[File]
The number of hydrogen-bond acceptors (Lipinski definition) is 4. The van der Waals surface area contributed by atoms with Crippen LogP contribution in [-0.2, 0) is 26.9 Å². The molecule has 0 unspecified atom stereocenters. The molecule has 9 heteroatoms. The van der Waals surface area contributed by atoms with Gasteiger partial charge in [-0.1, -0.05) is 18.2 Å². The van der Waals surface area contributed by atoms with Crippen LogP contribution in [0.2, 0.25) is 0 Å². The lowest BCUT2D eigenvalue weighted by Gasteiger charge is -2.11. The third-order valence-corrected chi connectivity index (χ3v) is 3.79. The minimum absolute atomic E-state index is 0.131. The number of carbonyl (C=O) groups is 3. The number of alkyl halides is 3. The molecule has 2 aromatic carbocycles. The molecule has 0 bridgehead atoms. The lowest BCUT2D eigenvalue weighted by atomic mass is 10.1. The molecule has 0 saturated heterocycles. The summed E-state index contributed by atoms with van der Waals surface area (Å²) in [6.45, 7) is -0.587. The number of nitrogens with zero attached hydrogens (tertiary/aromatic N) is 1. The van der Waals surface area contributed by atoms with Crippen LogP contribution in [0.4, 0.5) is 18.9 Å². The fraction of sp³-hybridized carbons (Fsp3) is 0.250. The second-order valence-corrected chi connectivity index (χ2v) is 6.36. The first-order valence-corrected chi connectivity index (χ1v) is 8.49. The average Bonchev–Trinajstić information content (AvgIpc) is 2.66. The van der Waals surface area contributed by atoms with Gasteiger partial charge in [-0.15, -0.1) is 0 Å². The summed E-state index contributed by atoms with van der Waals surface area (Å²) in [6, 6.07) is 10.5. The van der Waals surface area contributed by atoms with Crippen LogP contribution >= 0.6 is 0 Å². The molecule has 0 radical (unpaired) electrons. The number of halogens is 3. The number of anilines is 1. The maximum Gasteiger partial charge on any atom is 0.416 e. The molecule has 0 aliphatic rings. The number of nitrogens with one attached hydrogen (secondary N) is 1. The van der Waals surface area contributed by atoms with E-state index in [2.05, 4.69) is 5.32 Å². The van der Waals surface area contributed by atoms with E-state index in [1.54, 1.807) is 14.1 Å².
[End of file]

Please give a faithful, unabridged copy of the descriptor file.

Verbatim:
The number of hydrogen-bond acceptors (Lipinski definition) is 4. The van der Waals surface area contributed by atoms with Crippen LogP contribution in [-0.2, 0) is 26.9 Å². The molecule has 0 unspecified atom stereocenters. The molecule has 9 heteroatoms. The van der Waals surface area contributed by atoms with Gasteiger partial charge in [-0.1, -0.05) is 18.2 Å². The van der Waals surface area contributed by atoms with Crippen LogP contribution in [0.2, 0.25) is 0 Å². The lowest BCUT2D eigenvalue weighted by Gasteiger charge is -2.11. The third-order valence-corrected chi connectivity index (χ3v) is 3.79. The minimum absolute atomic E-state index is 0.131. The number of carbonyl (C=O) groups is 3. The number of alkyl halides is 3. The molecule has 2 aromatic carbocycles. The molecule has 0 bridgehead atoms. The lowest BCUT2D eigenvalue weighted by atomic mass is 10.1. The molecule has 0 saturated heterocycles. The summed E-state index contributed by atoms with van der Waals surface area (Å²) in [6.45, 7) is -0.587. The number of nitrogens with zero attached hydrogens (tertiary/aromatic N) is 1. The van der Waals surface area contributed by atoms with Crippen LogP contribution in [0.4, 0.5) is 18.9 Å². The fraction of sp³-hybridized carbons (Fsp3) is 0.250. The second-order valence-corrected chi connectivity index (χ2v) is 6.36. The first-order valence-corrected chi connectivity index (χ1v) is 8.49. The average Bonchev–Trinajstić information content (AvgIpc) is 2.66. The van der Waals surface area contributed by atoms with Gasteiger partial charge in [-0.15, -0.1) is 0 Å². The summed E-state index contributed by atoms with van der Waals surface area (Å²) in [6, 6.07) is 10.5. The van der Waals surface area contributed by atoms with Crippen LogP contribution >= 0.6 is 0 Å². The molecule has 0 radical (unpaired) electrons. The number of halogens is 3. The number of anilines is 1. The maximum Gasteiger partial charge on any atom is 0.416 e. The molecule has 0 aliphatic rings. The number of nitrogens with one attached hydrogen (secondary N) is 1. The van der Waals surface area contributed by atoms with E-state index in [2.05, 4.69) is 5.32 Å². The van der Waals surface area contributed by atoms with E-state index in [1.54, 1.807) is 14.1 Å².